Matt Knox, deer project coordinator for the Virginia Department of Game and Inland Fisheries, said archers are shooting more deer since crossbows were legalized in 2002, and expects the crossbow harvest to soon pass the “vertical bow” kill. Even so, the combined archery kill accounts for only 15 percent of Virginia’s entire harvest.
In contrast, 2015 data compiled by the QDMA showed New Jersey bowhunters took 58 percent of the state’s total deer kill; Connecticut bowhunters took 50 percent; Massachusetts, 45 percent; Ohio, 44 percent; and Illinois 37 percent. Comparisons between crossbow and compound use weren’t available.
More recently, in 2017, bowhunters accounted for roughly 37 percent (142,775) of Michigan’s 390,100 deer kill; and 29 percent (92,394) of Wisconsin’s 319,441 deer kill. Wisconsin tracks its crossbow and regular-archery kills, and last year crossbow archers shot more deer and more bucks than did regular archers for the first time (45,166 vertical bow kills, and 47,228 crossbow kills). That trend increased further in Wisconsin in 2018, with 40,244 vertical bow kills, and 46,976 crossbow kills.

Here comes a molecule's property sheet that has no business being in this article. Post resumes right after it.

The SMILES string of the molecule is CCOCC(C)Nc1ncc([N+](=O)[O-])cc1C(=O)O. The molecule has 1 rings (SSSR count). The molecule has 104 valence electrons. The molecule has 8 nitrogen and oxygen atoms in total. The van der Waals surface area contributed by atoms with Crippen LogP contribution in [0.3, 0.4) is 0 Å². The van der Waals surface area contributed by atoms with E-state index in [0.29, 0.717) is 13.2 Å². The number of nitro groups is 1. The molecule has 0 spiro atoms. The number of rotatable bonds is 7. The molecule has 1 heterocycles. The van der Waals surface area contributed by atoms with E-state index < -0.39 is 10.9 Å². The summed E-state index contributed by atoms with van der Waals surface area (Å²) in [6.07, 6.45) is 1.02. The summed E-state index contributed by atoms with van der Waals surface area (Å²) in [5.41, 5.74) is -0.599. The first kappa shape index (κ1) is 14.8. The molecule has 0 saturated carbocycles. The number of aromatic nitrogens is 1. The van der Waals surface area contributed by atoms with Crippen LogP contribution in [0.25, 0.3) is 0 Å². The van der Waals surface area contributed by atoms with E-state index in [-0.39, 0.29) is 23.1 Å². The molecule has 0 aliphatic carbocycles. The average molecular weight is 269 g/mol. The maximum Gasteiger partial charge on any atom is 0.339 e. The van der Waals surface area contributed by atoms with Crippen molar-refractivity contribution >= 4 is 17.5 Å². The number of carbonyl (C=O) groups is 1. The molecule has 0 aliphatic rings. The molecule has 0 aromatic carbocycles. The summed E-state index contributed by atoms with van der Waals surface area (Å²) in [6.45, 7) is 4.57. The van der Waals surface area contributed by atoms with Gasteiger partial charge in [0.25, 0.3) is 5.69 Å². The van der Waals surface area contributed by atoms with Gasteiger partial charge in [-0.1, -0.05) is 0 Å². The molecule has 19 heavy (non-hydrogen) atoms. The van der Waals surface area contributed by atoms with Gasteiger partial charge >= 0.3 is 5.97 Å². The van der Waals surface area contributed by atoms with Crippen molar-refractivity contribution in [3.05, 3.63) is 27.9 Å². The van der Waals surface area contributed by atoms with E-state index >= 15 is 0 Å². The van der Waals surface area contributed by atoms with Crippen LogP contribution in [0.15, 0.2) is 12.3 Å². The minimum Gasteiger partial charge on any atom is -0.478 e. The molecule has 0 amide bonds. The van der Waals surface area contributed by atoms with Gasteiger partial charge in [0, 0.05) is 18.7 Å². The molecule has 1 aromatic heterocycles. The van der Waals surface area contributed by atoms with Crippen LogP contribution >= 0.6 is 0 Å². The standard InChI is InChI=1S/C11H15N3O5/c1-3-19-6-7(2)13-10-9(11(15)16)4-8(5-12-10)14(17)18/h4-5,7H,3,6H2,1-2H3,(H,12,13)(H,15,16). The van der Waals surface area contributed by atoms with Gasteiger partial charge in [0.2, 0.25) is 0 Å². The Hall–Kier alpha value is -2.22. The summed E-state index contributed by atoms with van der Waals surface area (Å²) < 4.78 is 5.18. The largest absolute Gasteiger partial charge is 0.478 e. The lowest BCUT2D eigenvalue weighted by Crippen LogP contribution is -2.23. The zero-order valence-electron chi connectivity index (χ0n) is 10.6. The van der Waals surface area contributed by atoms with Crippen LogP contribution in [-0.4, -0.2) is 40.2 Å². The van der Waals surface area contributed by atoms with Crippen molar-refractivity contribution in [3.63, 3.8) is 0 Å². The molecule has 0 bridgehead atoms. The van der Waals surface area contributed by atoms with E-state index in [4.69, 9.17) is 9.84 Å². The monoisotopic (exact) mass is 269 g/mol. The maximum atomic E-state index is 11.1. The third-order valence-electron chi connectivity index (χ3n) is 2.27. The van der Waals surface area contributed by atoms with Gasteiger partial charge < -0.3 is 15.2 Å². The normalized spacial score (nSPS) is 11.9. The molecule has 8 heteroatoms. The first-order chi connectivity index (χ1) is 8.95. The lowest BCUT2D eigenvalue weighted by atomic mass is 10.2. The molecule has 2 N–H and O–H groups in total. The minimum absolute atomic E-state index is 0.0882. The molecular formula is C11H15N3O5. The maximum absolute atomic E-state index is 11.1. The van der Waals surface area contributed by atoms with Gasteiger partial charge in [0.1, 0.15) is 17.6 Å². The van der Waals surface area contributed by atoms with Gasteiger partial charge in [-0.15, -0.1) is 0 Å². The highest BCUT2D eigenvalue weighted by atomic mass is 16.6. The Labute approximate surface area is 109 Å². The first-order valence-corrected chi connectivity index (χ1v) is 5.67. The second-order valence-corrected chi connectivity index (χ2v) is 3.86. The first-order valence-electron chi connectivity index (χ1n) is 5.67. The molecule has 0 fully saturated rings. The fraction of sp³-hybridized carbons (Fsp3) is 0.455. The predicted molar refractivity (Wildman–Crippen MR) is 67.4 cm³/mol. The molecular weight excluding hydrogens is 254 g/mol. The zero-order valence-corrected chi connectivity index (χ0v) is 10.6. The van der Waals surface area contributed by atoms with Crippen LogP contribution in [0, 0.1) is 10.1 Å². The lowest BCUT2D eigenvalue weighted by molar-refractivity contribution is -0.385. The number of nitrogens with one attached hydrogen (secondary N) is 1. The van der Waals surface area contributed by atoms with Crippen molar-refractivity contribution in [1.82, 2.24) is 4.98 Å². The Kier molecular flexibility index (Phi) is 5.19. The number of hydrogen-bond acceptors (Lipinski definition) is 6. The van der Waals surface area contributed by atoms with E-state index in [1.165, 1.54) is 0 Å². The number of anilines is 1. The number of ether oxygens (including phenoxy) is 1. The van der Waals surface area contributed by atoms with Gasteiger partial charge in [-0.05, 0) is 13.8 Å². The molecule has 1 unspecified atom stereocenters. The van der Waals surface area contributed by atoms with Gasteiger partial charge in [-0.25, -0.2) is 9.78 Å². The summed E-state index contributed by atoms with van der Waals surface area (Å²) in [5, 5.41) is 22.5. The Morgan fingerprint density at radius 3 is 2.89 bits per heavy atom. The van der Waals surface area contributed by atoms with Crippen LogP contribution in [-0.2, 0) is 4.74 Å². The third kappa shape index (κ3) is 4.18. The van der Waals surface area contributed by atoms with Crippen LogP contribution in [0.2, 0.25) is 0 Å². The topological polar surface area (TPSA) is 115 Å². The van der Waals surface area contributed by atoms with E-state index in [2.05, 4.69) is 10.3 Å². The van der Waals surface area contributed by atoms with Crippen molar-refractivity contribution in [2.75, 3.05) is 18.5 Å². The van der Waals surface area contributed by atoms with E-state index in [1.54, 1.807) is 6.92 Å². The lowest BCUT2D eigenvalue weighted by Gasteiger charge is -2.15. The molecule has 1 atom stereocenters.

Crossbow participation increased steadily after both states opened their bow season to crossbows, Michigan in 2009, and Wisconsin in 2014.
Ohio hasn’t surveyed its bowhunters for weapon choice the past couple of years, but when last it checked in 2012 through 2014, the rates varied from about 50-50 crossbow/vertical bow to 60-40 crossbow/vertical.
Ohio also recently conducted a survey to study bowhunters’ shooting and wounding rates in 2014-2015, and found few differences between crossbows and vertical bows. Here are some of those findings:
Some critics might suggest surveys aren’t as accurate as hands-on scientific research, but a 2008 study of bowhunters at the Naval Support Facility in Indian Head, Maryland, also reported little difference in wounding rates between compound and crossbow shooters.
Crossbows Increase Opportunity